Iran’s Strategic Culture and Weapons of Mass Destruction: Thumbnail

Iran’s Strategic Culture and Weapons of Mass Destruction:

Implications of US Policy

Anthony C. Cain
2002, 39 pages
Cost: $0, AU Press Code: MP-26



In this study, Lt Col Anthony C. Cain, PhD, analyzes the relationship between Iran’s strategic culture and weapons of mass destruction. Following the Iranian Revolution in 1979, foreign policy experts in the West had trouble comprehending the cleric’s politicized Shi’i ideology and reacted with alarm when Khomeini, energized by the revolution’s success, acted to export his ideology to other communities in the Middle East—sponsoring terrorism, if necessary, to combat regimes that supported US policies and interests. Consequently, the United States focused on containing Iran until the regime changed enough to allow for less ideologically charged dialogue to occur on the one hand while, at times, pursuing active measures to overthrow the revolutionary regime on the other. This range of policies resulted in economic sanctions and an arms embargo against Khomeini’s Islamic republic. Moreover, when war broke out be-tween Iran and Saddam Hussein’s Iraq, the United States opportunistically backed the Iraqi dictator in the hope that a military defeat would usher in moderate leaders in Tehran. At times the relationship flared into military confrontation. US forces bombed Iranian targets in the Persian Gulf, and Iranian leaders launched missile attacks against shipping in the same waters. Beneath the surface of Middle Eastern power politics, Iran became a touch-stone for religiously charged revolutionary movements across the Middle East. Perhaps the low point for US-Iranian relations occurred on 3 July 1988 when a US Navy Aegis cruiser shot down an Iranian Airbus, killing all 290 passengers aboard.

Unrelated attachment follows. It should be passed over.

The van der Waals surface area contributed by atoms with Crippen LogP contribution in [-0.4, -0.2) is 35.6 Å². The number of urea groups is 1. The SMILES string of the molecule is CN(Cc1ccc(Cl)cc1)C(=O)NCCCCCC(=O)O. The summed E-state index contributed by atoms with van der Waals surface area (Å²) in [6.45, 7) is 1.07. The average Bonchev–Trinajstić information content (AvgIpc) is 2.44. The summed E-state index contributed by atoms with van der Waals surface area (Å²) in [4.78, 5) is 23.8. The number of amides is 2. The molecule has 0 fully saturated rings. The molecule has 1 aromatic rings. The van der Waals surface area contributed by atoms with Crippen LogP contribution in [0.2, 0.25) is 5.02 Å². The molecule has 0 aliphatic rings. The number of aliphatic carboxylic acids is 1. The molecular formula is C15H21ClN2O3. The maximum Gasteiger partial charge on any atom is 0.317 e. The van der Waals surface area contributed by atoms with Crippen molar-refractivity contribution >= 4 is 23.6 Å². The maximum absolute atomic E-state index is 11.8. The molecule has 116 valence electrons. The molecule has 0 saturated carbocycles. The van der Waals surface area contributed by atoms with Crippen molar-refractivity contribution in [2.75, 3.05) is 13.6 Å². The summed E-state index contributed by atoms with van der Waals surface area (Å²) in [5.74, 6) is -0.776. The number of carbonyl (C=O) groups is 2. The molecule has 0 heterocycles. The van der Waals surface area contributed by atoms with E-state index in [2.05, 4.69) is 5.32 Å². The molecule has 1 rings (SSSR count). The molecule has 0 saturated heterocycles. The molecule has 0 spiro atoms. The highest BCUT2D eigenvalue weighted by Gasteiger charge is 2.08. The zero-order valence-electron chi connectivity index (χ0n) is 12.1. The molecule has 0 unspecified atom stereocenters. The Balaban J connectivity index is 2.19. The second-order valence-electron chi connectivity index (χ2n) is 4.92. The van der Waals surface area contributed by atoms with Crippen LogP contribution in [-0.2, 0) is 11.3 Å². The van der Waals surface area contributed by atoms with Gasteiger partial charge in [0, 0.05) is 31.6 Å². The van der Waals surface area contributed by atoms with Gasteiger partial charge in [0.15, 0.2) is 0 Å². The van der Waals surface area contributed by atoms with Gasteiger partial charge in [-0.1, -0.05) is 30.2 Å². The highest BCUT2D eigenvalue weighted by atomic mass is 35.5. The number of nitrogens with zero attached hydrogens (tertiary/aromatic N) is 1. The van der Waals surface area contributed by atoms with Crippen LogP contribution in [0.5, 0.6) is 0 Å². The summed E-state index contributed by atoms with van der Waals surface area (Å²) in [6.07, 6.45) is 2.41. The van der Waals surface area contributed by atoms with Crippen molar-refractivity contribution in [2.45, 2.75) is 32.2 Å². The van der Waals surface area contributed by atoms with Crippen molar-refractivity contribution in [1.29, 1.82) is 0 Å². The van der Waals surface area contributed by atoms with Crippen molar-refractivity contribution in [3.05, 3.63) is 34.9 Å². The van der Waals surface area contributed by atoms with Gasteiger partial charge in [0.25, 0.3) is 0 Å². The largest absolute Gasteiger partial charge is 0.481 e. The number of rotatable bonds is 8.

Colonel Cain describes how, in the aftermath of the 1991 Gulf War, the United States adopted a one-size-fits-all policy toward Iran and Iraq, the twin rogue states of the Middle East, under the rubric of "dual containment." Since the landslide election of Seyyed Mohammad Khatami to the presidency in 1997, however, signs emanating from Iran point to possibilities for altering the tension that has plagued relations between the two states for more than 20 years. This study concludes by analyzing options available to US policy makers should they choose to help Iran’s transition from pariah state toward a more moderate role in the Persian Gulf. President George W. Bush demanded in his January 2002 State of the Union Address that Iran abandon proliferation and terrorist-related activities as a precondition for easing tensions with the United States. Colonel Cain argues that US decision makers must under-stand the social and economic challenges that confront leaders in Tehran as they attempt to guide their nation to-ward the future. For its part, the Islamic republic must develop a consensus between its citizens and the ruling elite regarding Iran’s legitimate role within the region and the world.


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